A Penny-Per-Ounce Tax on Sugar Sweetened Beverages Would Cut Health and Cost Burdens of Diabetes
Over the past decade, the consumption of sugar-sweetened beverages substantially increased among adults and children in the United States. As of May 2011, fifteen states had discussed proposals to impose special taxes on sugar-sweetened beverages during the 2011 legislative session. While six-months later none of the proposals had passed, an excise tax of a penny-per-ounce can of regular soda, or about a 15 to 25% increase, was the most common proposal, frequently advocated as a public health strategy to prevent obesity and type 2 diabetes. This modelling study by Wang et al. uses the Coronary Heart Disease Policy Model to look at the nationwide impact of a penny-per-ounce excise tax on sugar-sweetened beverages between 2010 and 2020.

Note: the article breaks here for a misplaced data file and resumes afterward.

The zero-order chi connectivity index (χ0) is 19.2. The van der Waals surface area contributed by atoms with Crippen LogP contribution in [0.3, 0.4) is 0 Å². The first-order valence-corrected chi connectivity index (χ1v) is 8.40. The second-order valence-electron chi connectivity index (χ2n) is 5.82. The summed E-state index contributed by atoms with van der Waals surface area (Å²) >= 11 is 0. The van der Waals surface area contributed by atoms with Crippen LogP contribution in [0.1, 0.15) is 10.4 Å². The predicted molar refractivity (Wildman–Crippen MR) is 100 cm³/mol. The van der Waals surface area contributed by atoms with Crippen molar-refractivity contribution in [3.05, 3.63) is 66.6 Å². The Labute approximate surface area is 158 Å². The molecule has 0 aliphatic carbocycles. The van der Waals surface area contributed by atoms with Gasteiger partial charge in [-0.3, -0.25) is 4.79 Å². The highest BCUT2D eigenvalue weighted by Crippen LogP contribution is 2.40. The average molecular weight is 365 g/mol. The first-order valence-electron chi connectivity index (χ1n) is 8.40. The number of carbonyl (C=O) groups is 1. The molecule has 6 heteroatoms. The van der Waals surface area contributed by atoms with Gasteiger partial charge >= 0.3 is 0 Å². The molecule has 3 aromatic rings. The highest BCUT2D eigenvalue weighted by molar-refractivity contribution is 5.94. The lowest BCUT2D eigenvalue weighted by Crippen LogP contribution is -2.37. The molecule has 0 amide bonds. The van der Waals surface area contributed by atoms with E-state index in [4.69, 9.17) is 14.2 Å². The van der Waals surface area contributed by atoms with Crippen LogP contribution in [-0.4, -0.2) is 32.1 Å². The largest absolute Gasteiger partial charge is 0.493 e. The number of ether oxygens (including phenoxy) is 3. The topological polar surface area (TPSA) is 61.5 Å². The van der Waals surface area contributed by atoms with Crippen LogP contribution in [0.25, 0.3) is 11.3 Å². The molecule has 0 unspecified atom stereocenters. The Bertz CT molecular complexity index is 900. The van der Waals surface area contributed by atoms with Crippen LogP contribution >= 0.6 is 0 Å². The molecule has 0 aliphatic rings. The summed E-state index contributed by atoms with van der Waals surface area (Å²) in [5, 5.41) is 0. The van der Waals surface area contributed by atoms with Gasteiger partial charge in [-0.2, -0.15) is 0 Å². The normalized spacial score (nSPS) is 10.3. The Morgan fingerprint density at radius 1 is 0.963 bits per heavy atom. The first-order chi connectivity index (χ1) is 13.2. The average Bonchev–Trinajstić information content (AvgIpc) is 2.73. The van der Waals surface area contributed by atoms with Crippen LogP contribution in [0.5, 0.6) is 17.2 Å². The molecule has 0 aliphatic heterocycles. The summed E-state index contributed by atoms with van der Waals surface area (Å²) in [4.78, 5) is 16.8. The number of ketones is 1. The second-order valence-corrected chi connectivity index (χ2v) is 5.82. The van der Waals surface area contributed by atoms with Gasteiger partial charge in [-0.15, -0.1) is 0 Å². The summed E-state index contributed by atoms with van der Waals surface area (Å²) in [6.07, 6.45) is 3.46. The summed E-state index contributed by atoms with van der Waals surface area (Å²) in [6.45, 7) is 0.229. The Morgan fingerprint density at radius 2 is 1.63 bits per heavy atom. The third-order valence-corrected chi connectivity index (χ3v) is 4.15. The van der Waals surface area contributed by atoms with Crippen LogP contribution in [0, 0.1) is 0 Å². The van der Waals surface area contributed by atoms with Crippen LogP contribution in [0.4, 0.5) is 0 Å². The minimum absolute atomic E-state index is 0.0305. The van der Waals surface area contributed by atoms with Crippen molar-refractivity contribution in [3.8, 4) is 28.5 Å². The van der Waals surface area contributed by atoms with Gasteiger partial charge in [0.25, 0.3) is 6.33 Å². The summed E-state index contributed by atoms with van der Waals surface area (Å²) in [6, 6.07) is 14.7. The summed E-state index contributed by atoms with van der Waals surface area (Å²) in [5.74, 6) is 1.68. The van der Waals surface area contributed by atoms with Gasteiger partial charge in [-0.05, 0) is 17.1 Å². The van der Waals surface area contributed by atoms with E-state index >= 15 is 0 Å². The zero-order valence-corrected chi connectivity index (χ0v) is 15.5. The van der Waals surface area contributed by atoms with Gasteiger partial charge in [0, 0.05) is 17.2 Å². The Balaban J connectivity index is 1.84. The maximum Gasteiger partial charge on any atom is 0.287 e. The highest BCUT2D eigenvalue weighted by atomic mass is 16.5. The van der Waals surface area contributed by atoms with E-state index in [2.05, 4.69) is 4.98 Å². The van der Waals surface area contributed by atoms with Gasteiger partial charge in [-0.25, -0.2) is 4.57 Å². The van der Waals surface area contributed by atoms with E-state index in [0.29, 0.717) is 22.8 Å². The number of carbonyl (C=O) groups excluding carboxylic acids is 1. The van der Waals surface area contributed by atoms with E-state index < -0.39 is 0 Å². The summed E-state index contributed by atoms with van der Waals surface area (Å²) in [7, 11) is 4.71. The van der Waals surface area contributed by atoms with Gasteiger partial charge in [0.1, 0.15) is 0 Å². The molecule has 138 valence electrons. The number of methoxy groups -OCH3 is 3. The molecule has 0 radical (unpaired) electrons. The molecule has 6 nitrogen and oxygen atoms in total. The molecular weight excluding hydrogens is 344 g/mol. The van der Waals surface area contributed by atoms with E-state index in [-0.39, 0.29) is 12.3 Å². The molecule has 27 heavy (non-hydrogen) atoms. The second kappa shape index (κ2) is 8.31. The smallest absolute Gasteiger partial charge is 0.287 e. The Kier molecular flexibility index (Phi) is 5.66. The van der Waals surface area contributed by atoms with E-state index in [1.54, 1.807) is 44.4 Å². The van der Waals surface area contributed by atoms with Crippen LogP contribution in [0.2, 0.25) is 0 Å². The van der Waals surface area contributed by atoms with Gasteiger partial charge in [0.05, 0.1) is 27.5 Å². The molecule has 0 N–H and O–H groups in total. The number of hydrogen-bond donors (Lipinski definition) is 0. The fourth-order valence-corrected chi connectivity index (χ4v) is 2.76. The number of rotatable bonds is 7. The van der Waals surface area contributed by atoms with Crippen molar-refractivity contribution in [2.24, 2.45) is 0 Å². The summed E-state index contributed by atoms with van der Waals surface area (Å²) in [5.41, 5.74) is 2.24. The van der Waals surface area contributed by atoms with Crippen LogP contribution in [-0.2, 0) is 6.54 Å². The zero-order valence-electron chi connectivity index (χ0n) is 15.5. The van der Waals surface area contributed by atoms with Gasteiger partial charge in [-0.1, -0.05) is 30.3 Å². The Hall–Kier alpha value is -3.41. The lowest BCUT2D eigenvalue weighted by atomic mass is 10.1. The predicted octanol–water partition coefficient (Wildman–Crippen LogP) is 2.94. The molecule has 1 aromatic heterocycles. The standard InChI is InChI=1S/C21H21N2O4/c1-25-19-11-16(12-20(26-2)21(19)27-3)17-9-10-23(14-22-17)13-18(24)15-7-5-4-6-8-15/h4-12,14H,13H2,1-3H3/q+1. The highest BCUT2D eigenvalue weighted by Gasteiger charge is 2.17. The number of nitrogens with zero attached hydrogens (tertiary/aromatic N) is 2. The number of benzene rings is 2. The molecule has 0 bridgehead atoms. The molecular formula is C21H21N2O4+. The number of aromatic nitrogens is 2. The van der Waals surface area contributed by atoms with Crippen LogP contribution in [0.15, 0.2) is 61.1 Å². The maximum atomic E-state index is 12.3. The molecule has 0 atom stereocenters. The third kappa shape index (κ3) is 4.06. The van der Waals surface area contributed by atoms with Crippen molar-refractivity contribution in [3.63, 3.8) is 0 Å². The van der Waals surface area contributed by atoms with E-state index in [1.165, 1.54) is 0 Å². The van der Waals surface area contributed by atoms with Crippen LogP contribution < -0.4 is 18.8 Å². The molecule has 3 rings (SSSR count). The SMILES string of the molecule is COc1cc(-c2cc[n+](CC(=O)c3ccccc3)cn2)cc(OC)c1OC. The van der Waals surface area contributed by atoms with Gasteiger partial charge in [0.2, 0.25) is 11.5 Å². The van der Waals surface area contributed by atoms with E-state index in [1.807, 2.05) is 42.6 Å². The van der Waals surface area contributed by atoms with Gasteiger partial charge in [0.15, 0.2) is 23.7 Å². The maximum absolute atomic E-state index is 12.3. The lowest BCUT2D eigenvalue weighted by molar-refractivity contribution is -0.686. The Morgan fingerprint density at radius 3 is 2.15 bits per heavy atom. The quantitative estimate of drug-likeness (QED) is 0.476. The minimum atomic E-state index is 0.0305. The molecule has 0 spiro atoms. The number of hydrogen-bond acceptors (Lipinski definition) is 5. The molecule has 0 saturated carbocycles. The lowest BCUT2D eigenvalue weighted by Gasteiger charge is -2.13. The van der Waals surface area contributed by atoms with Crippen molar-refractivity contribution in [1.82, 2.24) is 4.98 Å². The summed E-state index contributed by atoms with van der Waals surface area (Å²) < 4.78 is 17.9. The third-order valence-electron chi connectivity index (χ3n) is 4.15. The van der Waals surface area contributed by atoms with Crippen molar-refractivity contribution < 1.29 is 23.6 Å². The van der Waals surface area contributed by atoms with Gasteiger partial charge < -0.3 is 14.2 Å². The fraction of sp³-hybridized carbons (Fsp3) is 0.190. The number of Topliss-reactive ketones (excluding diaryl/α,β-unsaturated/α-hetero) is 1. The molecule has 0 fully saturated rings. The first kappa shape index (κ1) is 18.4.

Simultaneously looking at the health and medical care costs among adults ages 25 to 64, conservative projections reveal that consumption of sugar-sweetened beverages would decrease by 15% and result in a population mean weight net reduction of 0.9 pounds. This decline in body mass index would lead to 867,000 fewer obese adults. This would also reduce the number of new cases of diabetes by 2.6% overall and therefore lead to a $17.1 billion savings in health care costs. This study therefore predicts that a penny-per-ounce tax would simultaneously reduce health care costs and generate substantial revenues.